A brief introduction to How Habits Work
From the best selling book The Power of Habit:
It’s a known fact that Bad habits worsen depression and anxiety. They make what is bad, worse. They make change allude us and then delude us. The difficult thing about studying the science of habits is that most people, when they hear about this field of research, want to know the secret formula for quickly changing any habit. If scientists have discovered how these patterns work, then it stands to reason that they must have also found a recipe for rapid recovery and change, right? If only it were that easy.
It’s not that formulas don’t exist, we have plenty at our mental health clinic. The problem is that there isn’t one formula for changing habits nor healing depression and anxiety. There are thousands.
Individuals and habits are all different, and so the specifics of diagnosing and changing the patterns in our lives differ from person to person and behavior to behavior. Giving up cigarettes is different than curbing overeating, which is different from changing how you communicate with your spouse, which is different from how you prioritize tasks at work. What’s more, each person’s habits are driven by different cravings.
As a result, the book about how bad habits worsen depression and anxiety doesn’t contain one prescription. Rather, I hoped to deliver something else: a framework for understanding how habits work and a guide to experimenting with how they might change. Some habits yield easily to analysis and influence. Others are more complex and obstinate, and require prolonged study. And for others, change is a process that never fully concludes.
But that doesn’t mean it can’t occur and have the bad habits worsen depression and anxiety. Each chapter in this book explains a different aspect of why habits exist and how they function. The depression treatment framework described in this appendix is an attempt to distill, in a very basic way, the tactics that researchers have found for diagnosing and shaping habits within our own lives. This isn’t meant to be comprehensive. This is merely a practical guide, a place to start. And paired with deeper lessons from this book’s chapters, it’s a manual for where to go next. Change might not be fast and it isn’t always easy. But with time and effort, almost any habit can be reshaped.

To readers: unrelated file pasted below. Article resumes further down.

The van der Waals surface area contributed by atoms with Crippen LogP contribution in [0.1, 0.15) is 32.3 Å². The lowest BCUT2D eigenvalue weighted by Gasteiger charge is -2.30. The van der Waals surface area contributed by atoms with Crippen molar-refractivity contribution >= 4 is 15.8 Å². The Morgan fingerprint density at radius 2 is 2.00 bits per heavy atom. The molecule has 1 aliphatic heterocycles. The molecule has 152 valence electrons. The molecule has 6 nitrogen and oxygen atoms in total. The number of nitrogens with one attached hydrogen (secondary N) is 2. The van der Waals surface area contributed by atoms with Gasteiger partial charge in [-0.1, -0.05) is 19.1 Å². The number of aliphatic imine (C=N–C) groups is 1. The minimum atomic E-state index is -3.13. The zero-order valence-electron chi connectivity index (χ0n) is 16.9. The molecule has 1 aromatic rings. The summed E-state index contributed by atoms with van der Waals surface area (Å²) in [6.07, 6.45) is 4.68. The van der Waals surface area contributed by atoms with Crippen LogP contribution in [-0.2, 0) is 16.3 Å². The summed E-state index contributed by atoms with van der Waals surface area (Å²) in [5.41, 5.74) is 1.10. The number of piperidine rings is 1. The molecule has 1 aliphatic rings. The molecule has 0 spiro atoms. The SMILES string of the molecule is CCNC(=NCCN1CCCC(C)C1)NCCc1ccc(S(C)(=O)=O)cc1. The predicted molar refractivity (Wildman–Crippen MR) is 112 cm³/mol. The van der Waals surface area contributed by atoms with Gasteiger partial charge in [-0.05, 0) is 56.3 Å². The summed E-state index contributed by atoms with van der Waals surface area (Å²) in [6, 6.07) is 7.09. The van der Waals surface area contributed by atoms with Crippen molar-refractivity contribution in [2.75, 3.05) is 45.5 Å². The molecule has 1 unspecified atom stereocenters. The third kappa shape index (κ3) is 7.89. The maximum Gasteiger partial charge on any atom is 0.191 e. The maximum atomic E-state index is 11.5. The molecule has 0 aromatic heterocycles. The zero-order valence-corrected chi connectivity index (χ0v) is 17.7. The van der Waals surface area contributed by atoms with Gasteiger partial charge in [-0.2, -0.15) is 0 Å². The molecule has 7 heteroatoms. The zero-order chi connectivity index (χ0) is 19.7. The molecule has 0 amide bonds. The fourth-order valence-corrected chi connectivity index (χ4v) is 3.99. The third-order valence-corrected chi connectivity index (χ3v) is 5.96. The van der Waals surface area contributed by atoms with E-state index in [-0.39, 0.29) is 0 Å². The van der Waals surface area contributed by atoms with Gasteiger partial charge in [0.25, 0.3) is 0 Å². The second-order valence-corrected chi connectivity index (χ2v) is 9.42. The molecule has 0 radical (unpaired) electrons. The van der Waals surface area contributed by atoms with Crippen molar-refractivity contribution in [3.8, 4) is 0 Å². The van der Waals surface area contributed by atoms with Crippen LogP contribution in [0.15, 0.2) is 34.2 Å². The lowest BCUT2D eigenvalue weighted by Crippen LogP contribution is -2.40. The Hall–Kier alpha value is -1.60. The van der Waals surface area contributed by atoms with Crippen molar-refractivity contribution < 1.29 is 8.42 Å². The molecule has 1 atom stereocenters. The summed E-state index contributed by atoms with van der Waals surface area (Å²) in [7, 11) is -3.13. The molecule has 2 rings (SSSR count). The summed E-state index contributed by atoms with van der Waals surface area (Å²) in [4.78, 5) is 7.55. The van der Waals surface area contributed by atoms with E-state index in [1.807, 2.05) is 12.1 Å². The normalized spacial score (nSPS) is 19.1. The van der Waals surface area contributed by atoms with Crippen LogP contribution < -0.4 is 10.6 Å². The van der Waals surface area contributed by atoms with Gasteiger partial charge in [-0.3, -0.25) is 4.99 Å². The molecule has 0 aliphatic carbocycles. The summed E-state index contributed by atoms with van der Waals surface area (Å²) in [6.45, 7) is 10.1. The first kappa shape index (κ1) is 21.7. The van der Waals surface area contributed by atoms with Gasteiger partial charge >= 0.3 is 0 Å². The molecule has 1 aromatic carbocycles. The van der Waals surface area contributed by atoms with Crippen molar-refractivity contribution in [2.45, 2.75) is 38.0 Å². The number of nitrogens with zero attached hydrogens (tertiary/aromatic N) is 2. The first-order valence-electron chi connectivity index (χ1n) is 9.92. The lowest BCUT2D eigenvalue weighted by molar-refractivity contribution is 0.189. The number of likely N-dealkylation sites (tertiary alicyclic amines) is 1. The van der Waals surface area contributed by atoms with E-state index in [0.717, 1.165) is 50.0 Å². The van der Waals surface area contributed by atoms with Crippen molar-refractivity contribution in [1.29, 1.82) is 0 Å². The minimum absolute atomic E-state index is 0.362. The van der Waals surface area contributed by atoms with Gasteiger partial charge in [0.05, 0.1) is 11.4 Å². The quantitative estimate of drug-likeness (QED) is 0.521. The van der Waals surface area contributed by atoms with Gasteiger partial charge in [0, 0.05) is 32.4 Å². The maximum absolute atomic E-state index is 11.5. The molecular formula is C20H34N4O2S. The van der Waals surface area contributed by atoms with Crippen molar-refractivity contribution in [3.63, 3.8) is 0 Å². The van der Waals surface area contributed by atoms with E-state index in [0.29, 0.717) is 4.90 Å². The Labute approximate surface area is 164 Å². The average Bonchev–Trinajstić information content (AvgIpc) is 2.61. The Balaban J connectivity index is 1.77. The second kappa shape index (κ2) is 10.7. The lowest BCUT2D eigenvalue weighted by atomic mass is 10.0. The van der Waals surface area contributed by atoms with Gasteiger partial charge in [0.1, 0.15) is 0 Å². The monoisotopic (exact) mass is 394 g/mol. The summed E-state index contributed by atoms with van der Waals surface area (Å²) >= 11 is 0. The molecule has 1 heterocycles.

Identify the routine
Experiment with rewards
Isolate the cue
Have a plan
STEP ONE: IDENTIFY THE ROUTINE
The MIT researchers in Chapter One discovered a simple neurological loop at the core of every habit, a loop that consists of three parts: A cue, a routine and a reward.
To understand your own habits, you need to identify the components of your loops. Once you have diagnosed the habit loop of a particular behavior, you can look for ways to supplant old vices with new routines.
As an example, let’s say you have a bad habit, like I did when I started researching this book, of going to the cafeteria and buying a chocolate chip cookie every afternoon. Let’s say this habit has caused you to gain a few pounds. In fact, let’s say this habit has caused you to gain exactly 8 pounds, and that your wife has made a few pointed comments. You’ve tried to force yourself to stop – you even went so far as to put a post-it on your computer that reads “NO MORE COOKIES”.
But every afternoon you manage to ignore that note, get up, wander towards the cafeteria, buy a cookie and, while chatting with colleagues around the cash register, eat it. It feels good, and then it feels bad. Tomorrow, you promise yourself, you’ll muster the willpower to resist. Tomorrow will be different.